Bush-era Department of Justice lawyer John Yoo doesn't have hordes of fans. His memos paved the way for
waterboarding and other controversial policies. As Yoo embarks on an
extended media campaign to bolster his book--and his public
image--many commentators are reflecting on what may be his most lasting contribution: vastly expanding White House powers. On the left, most condemn Yoo for enabling some of the Bush administration's worst practices.
Even Yoo's conservative defenders argue that
he was merely a loyal public servant whose honest work was distorted by the White House.
Enter Walter Isaacson, President of the Aspen Institute and contributor to many publications (including The Atlantic). In the cover story for Sunday's New York Times Book Review, Isaacson ably dismantles Yoo's legal reasoning. But he argues that blame for expanding executive power goes beyond Yoo or even his bosses, placing it within American history:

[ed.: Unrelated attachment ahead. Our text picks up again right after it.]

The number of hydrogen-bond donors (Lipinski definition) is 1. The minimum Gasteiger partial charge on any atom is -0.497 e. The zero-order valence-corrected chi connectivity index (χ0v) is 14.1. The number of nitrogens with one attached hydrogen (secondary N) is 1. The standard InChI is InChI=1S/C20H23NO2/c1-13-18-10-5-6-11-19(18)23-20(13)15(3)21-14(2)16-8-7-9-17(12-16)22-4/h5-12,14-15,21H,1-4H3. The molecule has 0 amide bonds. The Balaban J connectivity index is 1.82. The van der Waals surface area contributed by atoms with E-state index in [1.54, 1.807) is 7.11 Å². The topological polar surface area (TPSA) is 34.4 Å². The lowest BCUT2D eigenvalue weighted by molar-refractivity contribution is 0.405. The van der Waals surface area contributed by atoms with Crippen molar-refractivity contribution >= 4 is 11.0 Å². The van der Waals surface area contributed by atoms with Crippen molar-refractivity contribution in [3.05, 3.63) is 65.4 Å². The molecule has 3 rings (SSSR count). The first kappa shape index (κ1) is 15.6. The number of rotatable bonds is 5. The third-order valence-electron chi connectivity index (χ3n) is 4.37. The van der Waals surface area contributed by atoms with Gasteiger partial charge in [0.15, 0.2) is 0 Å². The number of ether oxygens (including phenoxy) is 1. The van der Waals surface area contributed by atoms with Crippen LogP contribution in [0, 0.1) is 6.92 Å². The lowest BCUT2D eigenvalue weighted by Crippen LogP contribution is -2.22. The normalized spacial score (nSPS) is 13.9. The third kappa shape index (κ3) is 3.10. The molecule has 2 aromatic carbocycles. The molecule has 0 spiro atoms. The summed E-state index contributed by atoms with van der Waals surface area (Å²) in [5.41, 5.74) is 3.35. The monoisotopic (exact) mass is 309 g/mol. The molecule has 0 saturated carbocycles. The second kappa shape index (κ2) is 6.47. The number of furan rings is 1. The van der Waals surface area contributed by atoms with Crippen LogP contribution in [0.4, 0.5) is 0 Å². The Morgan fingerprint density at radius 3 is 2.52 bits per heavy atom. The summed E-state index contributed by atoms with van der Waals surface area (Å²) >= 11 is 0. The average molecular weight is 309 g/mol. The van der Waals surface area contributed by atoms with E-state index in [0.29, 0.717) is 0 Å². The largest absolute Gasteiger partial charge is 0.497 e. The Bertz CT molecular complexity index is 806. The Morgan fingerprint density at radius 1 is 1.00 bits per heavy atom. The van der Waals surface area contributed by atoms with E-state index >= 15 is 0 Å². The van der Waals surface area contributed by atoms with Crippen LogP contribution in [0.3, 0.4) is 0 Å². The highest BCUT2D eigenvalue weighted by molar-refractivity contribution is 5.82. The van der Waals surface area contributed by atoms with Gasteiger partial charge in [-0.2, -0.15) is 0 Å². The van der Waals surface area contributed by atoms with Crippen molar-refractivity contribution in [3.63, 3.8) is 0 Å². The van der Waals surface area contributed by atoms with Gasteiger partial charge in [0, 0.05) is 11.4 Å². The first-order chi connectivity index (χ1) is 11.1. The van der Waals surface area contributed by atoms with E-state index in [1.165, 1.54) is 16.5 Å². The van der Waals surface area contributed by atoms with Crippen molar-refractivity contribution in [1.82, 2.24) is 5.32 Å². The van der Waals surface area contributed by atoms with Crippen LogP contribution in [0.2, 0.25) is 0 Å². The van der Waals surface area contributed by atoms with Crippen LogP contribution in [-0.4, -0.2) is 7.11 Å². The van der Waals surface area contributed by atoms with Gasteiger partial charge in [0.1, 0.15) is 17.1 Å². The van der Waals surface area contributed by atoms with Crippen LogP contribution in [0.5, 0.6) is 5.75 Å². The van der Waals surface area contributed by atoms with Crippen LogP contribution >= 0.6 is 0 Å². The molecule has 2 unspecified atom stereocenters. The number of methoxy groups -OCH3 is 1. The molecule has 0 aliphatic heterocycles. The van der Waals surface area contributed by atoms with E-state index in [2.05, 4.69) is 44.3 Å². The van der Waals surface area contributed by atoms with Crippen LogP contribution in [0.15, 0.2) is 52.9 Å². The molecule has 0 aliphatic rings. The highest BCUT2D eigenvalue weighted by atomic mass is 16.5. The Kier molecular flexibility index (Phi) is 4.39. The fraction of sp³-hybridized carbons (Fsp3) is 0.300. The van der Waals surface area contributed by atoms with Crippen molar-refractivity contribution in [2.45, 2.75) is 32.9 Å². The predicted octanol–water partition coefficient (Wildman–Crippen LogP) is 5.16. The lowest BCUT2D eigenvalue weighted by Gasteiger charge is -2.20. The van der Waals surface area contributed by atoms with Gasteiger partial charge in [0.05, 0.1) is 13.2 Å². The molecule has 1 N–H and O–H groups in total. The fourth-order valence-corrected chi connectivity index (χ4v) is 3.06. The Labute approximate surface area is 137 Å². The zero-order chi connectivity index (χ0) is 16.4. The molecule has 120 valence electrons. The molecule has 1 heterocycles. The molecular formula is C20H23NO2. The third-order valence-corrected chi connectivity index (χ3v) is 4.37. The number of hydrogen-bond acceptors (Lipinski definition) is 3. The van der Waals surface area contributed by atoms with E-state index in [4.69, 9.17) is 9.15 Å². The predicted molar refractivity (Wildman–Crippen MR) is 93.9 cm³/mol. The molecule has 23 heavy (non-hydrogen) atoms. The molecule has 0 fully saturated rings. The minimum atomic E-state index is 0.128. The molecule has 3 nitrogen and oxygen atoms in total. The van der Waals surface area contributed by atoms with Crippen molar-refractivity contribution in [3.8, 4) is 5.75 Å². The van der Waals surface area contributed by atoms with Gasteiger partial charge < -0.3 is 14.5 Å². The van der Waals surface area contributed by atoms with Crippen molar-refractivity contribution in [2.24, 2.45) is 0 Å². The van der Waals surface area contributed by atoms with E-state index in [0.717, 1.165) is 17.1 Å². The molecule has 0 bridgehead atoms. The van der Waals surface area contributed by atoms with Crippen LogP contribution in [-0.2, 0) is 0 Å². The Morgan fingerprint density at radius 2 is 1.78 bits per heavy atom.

[T]he course of American history has followed Yoo's interpretation. Congress has formally declared war only five times in American history, the most recent being for World War II. Many other engagements, including the current ones in Iraq and Afghanistan, have relied on more informal resolutions, and the War Powers Resolution passed in the wake of the Vietnam War created an uneasy shared arrangement with Congress that most subsequent presidents have not fully complied with.Though Isaacson does not pardon Yoo, he looks beyond the villain du jour to find much larger historical and political forces at work. The real culprit, he argues, is the entire arc of American history, and Congress for refusing to stand in the way.
Whatever you think of this accumulation of power in the hands of the presidency, Congress has pretty much acquiesced in the trend. For better or worse, it seems to believe that the complex national security issues of our day require less fettered executive power.